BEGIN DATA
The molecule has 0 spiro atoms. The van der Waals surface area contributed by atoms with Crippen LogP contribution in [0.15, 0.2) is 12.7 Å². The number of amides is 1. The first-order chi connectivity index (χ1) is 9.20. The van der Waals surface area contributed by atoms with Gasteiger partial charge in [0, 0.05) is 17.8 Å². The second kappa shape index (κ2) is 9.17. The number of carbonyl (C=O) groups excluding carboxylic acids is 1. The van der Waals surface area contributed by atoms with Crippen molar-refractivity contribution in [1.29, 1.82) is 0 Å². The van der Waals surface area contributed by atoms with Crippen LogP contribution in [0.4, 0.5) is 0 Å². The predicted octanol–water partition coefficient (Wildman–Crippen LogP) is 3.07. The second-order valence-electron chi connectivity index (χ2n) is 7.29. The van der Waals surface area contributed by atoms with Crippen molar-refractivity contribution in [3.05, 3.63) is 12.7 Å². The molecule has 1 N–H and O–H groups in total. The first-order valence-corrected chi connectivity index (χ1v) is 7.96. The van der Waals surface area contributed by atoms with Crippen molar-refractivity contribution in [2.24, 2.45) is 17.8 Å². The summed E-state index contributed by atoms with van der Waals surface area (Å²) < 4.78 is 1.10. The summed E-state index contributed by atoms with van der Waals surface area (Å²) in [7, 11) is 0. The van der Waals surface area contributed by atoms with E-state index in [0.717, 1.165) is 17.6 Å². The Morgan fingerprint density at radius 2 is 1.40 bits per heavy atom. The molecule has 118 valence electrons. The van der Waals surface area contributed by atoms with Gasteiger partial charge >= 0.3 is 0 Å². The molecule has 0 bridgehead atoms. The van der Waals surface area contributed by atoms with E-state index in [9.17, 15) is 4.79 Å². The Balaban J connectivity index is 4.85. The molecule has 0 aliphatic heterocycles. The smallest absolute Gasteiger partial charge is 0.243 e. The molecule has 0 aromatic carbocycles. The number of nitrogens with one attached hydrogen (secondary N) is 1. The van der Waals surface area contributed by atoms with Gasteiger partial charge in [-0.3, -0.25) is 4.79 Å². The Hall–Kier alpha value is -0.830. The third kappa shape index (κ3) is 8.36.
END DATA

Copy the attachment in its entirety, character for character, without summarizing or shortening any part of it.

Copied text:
The molecule has 0 spiro atoms. The van der Waals surface area contributed by atoms with Crippen LogP contribution in [0.15, 0.2) is 12.7 Å². The number of amides is 1. The first-order chi connectivity index (χ1) is 9.20. The van der Waals surface area contributed by atoms with Gasteiger partial charge in [0, 0.05) is 17.8 Å². The second kappa shape index (κ2) is 9.17. The number of carbonyl (C=O) groups excluding carboxylic acids is 1. The van der Waals surface area contributed by atoms with Crippen molar-refractivity contribution in [1.29, 1.82) is 0 Å². The van der Waals surface area contributed by atoms with Crippen LogP contribution in [0.4, 0.5) is 0 Å². The predicted octanol–water partition coefficient (Wildman–Crippen LogP) is 3.07. The second-order valence-electron chi connectivity index (χ2n) is 7.29. The van der Waals surface area contributed by atoms with Crippen molar-refractivity contribution in [3.05, 3.63) is 12.7 Å². The molecule has 1 N–H and O–H groups in total. The first-order valence-corrected chi connectivity index (χ1v) is 7.96. The van der Waals surface area contributed by atoms with Crippen molar-refractivity contribution in [2.24, 2.45) is 17.8 Å². The summed E-state index contributed by atoms with van der Waals surface area (Å²) < 4.78 is 1.10. The summed E-state index contributed by atoms with van der Waals surface area (Å²) in [7, 11) is 0. The van der Waals surface area contributed by atoms with E-state index in [0.717, 1.165) is 17.6 Å². The Morgan fingerprint density at radius 2 is 1.40 bits per heavy atom. The molecule has 118 valence electrons. The van der Waals surface area contributed by atoms with Gasteiger partial charge >= 0.3 is 0 Å². The molecule has 0 bridgehead atoms. The van der Waals surface area contributed by atoms with E-state index in [9.17, 15) is 4.79 Å². The Balaban J connectivity index is 4.85. The molecule has 0 aliphatic heterocycles. The smallest absolute Gasteiger partial charge is 0.243 e. The molecule has 0 aromatic carbocycles. The number of nitrogens with one attached hydrogen (secondary N) is 1. The van der Waals surface area contributed by atoms with Gasteiger partial charge in [-0.3, -0.25) is 4.79 Å². The Hall–Kier alpha value is -0.830. The third kappa shape index (κ3) is 8.36.